When medicines used to save the lives of expectant mothers are not available or of poor quality, the results can be tragic. Hypertensive disorders and hemorrhage cause the most (40 percent) deaths among expectant mothers living in low- and middle-income countries (LMICs).1 Yet preventable deaths occur because the medicines used to treat these life-threatening conditions are often not available or of poor quality in these regions.
Multiple factors can contribute to ineffective or even dangerous poor-quality medicines, including falsification, deficient manufacturing practices, or improper handling and storage. Nearly 75 percent of samples of a medicine used to treat hemorrhage during childbirth—injectable oxytocin—collected throughout Nigeria in May 2016 failed quality testing, most likely due to “degradation as a result of improper storage as well as poor manufacturing practices.”2 Oxytocin has a particularly fragile chemical structure and must be kept at 2°C–8°C under temperature-controlled conditions, or “cold chain.”
Shortages of magnesium sulfate, a medicine used for maternal hypertensive disorders, prevent timely treatment and can lead to unnecessary maternal deaths.3
Manufacturers in LMICs sometimes need support from technical experts to produce quality-assured essential medicines and reduce the risk of degradation during distribution. The Promoting the Quality of Medicines (PQM) program, funded by the U.S. Agency for International Development (USAID) and implemented by USP, helps local manufacturers strengthen their quality systems to comply with good manufacturing practices (GMPs).
While these activities can help save lives, building this capacity requires significant investments and may yield limited financial gain for local manufacturers in LMICs. A Nigerian manufacturer rose to this challenge. With significant investments on its part and technical support from PQM, the manufacturer recently earned approval from Nigeria’s National Agency for Food and Drug Administration and Control (NAFDAC) for quality-assured magnesium sulfate and oxytocin injections. Soon, increased availability of quality-assured oxytocin and magnesium sulfate in Nigeria may save thousands of lives.
Complementing its support of in-country manufacturers, PQM works with local partners to build stronger medicines quality assurance systems. In Nigeria, PQM collaborated with the Federal Ministry of Health by supporting the development of the country’s first documented Quality Assurance Policy. Adopted by the National Council on Health, this policy includes quality assurance and quality control considerations throughout Nigeria’s pharmaceutical supply chain. PQM also assists NAFDAC with improving medicines quality systems by enhancing the technical skills of personnel at Nigeria’s national quality control laboratories (NQCLs), which helps NAFDAC approve quality-assured medicines and detect poor-quality ones like degraded oxytocin. As a result of PQM’s support, three NQCLs—located in Yaba, Agulu, and Kaduna—attained compliance with international standards and are now ISO 17025:2005 accredited, which attests to their capacity to deliver accurate test results.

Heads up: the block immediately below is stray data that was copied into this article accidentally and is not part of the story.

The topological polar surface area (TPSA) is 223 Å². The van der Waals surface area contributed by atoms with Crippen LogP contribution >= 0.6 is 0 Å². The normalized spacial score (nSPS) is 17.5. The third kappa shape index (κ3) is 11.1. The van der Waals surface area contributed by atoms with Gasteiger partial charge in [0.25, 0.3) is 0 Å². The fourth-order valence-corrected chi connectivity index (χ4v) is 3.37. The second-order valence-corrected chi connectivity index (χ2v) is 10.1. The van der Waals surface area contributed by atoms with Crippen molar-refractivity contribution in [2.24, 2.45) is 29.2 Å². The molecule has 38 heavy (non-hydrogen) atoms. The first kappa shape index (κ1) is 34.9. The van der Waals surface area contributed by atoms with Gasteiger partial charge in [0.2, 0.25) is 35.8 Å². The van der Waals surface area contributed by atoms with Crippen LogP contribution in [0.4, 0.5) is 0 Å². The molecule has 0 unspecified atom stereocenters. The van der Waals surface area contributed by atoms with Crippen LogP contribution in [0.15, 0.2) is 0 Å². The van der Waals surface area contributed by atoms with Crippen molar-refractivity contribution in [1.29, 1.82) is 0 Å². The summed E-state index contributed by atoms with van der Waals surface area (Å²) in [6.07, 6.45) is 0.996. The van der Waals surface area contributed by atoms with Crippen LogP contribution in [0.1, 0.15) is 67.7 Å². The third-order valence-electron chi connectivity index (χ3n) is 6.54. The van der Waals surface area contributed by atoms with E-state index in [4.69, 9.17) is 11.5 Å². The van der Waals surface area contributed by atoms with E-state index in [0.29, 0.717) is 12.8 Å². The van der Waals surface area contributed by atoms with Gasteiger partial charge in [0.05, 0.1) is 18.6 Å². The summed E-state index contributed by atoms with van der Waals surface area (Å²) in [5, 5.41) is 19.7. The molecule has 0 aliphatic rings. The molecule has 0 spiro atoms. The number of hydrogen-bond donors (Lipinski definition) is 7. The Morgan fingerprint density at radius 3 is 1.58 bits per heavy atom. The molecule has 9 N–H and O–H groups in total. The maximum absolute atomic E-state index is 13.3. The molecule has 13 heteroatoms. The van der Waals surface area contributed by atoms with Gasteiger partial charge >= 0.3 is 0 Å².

This year, NAFDAC and PQM will put even greater emphasis on improving post-marketing surveillance to ensure timely detection of poor-quality medicines and appropriate regulatory actions, including the removal of poor-quality products from the market. Local manufacturers will continue receiving PQM’s technical assistance to strengthen their capacity to produce quality-assured priority medicines. PQM expects that by the end of September 2018, several of the local manufacturers it is working with will obtain NAFDAC approval for medicines used to prevent and treat malaria, childhood pneumonia, and diarrhea. In previous years, PQM provided support to manufacturers of chlorhexidine, which subsequently received NAFDAC approval for the prevention and treatment of umbilical cord infections. Through its continuous support to manufacturers, PQM is helping to save the lives of women and children in Nigeria and other LMICs.
All listed references were accessed on February 16, 2018.